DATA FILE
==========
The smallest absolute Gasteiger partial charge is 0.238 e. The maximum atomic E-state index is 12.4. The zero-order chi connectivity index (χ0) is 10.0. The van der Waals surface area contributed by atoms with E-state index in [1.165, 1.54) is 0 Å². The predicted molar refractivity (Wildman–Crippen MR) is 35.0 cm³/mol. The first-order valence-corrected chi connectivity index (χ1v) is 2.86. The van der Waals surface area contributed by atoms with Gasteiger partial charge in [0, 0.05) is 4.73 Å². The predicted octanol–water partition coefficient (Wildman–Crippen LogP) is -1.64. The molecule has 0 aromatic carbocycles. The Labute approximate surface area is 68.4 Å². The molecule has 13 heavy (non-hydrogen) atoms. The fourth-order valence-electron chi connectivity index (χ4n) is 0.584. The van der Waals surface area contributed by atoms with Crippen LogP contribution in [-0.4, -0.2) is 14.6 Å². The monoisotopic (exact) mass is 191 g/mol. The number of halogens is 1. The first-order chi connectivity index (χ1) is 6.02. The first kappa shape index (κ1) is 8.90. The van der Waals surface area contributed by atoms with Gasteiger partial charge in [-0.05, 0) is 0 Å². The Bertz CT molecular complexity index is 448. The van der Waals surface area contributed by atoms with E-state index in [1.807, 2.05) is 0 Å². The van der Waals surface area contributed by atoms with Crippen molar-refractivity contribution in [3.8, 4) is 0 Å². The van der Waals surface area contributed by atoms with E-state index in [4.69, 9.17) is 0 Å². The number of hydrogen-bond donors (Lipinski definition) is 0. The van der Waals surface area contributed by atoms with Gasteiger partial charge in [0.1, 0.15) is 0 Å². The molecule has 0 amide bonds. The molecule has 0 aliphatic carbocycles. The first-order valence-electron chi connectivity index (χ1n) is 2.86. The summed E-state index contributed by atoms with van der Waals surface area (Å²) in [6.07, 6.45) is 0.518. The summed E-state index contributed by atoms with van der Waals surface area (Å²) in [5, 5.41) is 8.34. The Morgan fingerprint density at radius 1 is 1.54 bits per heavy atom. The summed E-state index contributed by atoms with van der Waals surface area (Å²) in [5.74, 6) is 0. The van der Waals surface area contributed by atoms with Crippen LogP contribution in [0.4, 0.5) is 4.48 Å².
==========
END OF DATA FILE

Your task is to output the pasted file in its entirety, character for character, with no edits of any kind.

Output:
The smallest absolute Gasteiger partial charge is 0.238 e. The maximum atomic E-state index is 12.4. The zero-order chi connectivity index (χ0) is 10.0. The van der Waals surface area contributed by atoms with E-state index in [1.165, 1.54) is 0 Å². The predicted molar refractivity (Wildman–Crippen MR) is 35.0 cm³/mol. The first-order valence-corrected chi connectivity index (χ1v) is 2.86. The van der Waals surface area contributed by atoms with Gasteiger partial charge in [0, 0.05) is 4.73 Å². The predicted octanol–water partition coefficient (Wildman–Crippen LogP) is -1.64. The molecule has 0 aromatic carbocycles. The Labute approximate surface area is 68.4 Å². The molecule has 13 heavy (non-hydrogen) atoms. The fourth-order valence-electron chi connectivity index (χ4n) is 0.584. The van der Waals surface area contributed by atoms with Crippen LogP contribution in [-0.4, -0.2) is 14.6 Å². The monoisotopic (exact) mass is 191 g/mol. The number of halogens is 1. The first-order chi connectivity index (χ1) is 6.02. The first kappa shape index (κ1) is 8.90. The van der Waals surface area contributed by atoms with Gasteiger partial charge in [-0.05, 0) is 0 Å². The Bertz CT molecular complexity index is 448. The van der Waals surface area contributed by atoms with E-state index in [1.807, 2.05) is 0 Å². The van der Waals surface area contributed by atoms with Crippen molar-refractivity contribution in [3.8, 4) is 0 Å². The van der Waals surface area contributed by atoms with E-state index in [4.69, 9.17) is 0 Å². The number of hydrogen-bond donors (Lipinski definition) is 0. The van der Waals surface area contributed by atoms with Gasteiger partial charge in [0.1, 0.15) is 0 Å². The molecule has 0 amide bonds. The molecule has 0 aliphatic carbocycles. The first-order valence-electron chi connectivity index (χ1n) is 2.86. The summed E-state index contributed by atoms with van der Waals surface area (Å²) in [6.07, 6.45) is 0.518. The summed E-state index contributed by atoms with van der Waals surface area (Å²) in [5, 5.41) is 8.34. The Morgan fingerprint density at radius 1 is 1.54 bits per heavy atom. The summed E-state index contributed by atoms with van der Waals surface area (Å²) in [5.74, 6) is 0. The van der Waals surface area contributed by atoms with Crippen LogP contribution in [0.4, 0.5) is 4.48 Å².